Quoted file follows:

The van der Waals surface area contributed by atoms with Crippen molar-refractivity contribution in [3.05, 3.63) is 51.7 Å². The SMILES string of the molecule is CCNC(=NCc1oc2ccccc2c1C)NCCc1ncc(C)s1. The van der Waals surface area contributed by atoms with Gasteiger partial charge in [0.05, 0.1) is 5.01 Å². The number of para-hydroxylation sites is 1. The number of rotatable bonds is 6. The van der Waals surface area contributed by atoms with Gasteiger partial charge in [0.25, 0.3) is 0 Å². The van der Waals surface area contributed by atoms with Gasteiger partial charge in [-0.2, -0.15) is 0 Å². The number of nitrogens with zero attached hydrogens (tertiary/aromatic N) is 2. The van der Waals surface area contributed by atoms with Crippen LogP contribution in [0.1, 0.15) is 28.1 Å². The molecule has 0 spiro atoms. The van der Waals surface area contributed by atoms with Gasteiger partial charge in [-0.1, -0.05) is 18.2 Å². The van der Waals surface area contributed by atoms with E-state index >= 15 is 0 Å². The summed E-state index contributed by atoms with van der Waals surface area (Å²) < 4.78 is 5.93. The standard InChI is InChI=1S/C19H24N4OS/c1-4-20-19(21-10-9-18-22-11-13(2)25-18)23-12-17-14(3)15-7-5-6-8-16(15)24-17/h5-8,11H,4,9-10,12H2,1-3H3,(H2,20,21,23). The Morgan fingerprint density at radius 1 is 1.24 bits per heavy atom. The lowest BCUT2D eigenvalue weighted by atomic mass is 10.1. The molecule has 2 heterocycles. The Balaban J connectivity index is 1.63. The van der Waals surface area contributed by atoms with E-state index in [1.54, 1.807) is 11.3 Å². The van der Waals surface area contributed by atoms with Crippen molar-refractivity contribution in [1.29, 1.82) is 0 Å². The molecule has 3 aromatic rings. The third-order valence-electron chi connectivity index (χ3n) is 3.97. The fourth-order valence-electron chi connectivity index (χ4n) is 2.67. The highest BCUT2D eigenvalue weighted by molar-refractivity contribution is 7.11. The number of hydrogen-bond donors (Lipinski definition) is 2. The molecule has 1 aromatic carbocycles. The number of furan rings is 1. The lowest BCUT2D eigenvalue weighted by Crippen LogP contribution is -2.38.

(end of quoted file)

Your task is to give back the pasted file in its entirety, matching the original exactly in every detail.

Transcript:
The van der Waals surface area contributed by atoms with Crippen molar-refractivity contribution in [3.05, 3.63) is 51.7 Å². The SMILES string of the molecule is CCNC(=NCc1oc2ccccc2c1C)NCCc1ncc(C)s1. The van der Waals surface area contributed by atoms with Gasteiger partial charge in [0.05, 0.1) is 5.01 Å². The number of para-hydroxylation sites is 1. The number of rotatable bonds is 6. The van der Waals surface area contributed by atoms with Gasteiger partial charge in [0.25, 0.3) is 0 Å². The van der Waals surface area contributed by atoms with Gasteiger partial charge in [-0.2, -0.15) is 0 Å². The number of nitrogens with zero attached hydrogens (tertiary/aromatic N) is 2. The van der Waals surface area contributed by atoms with Crippen LogP contribution in [0.1, 0.15) is 28.1 Å². The molecule has 0 spiro atoms. The van der Waals surface area contributed by atoms with Gasteiger partial charge in [-0.1, -0.05) is 18.2 Å². The van der Waals surface area contributed by atoms with E-state index >= 15 is 0 Å². The summed E-state index contributed by atoms with van der Waals surface area (Å²) < 4.78 is 5.93. The standard InChI is InChI=1S/C19H24N4OS/c1-4-20-19(21-10-9-18-22-11-13(2)25-18)23-12-17-14(3)15-7-5-6-8-16(15)24-17/h5-8,11H,4,9-10,12H2,1-3H3,(H2,20,21,23). The Morgan fingerprint density at radius 1 is 1.24 bits per heavy atom. The lowest BCUT2D eigenvalue weighted by atomic mass is 10.1. The molecule has 2 heterocycles. The Balaban J connectivity index is 1.63. The van der Waals surface area contributed by atoms with E-state index in [1.54, 1.807) is 11.3 Å². The van der Waals surface area contributed by atoms with Crippen molar-refractivity contribution in [1.29, 1.82) is 0 Å². The molecule has 3 aromatic rings. The third-order valence-electron chi connectivity index (χ3n) is 3.97. The fourth-order valence-electron chi connectivity index (χ4n) is 2.67. The highest BCUT2D eigenvalue weighted by molar-refractivity contribution is 7.11. The number of hydrogen-bond donors (Lipinski definition) is 2. The molecule has 1 aromatic carbocycles. The number of furan rings is 1. The lowest BCUT2D eigenvalue weighted by Crippen LogP contribution is -2.38.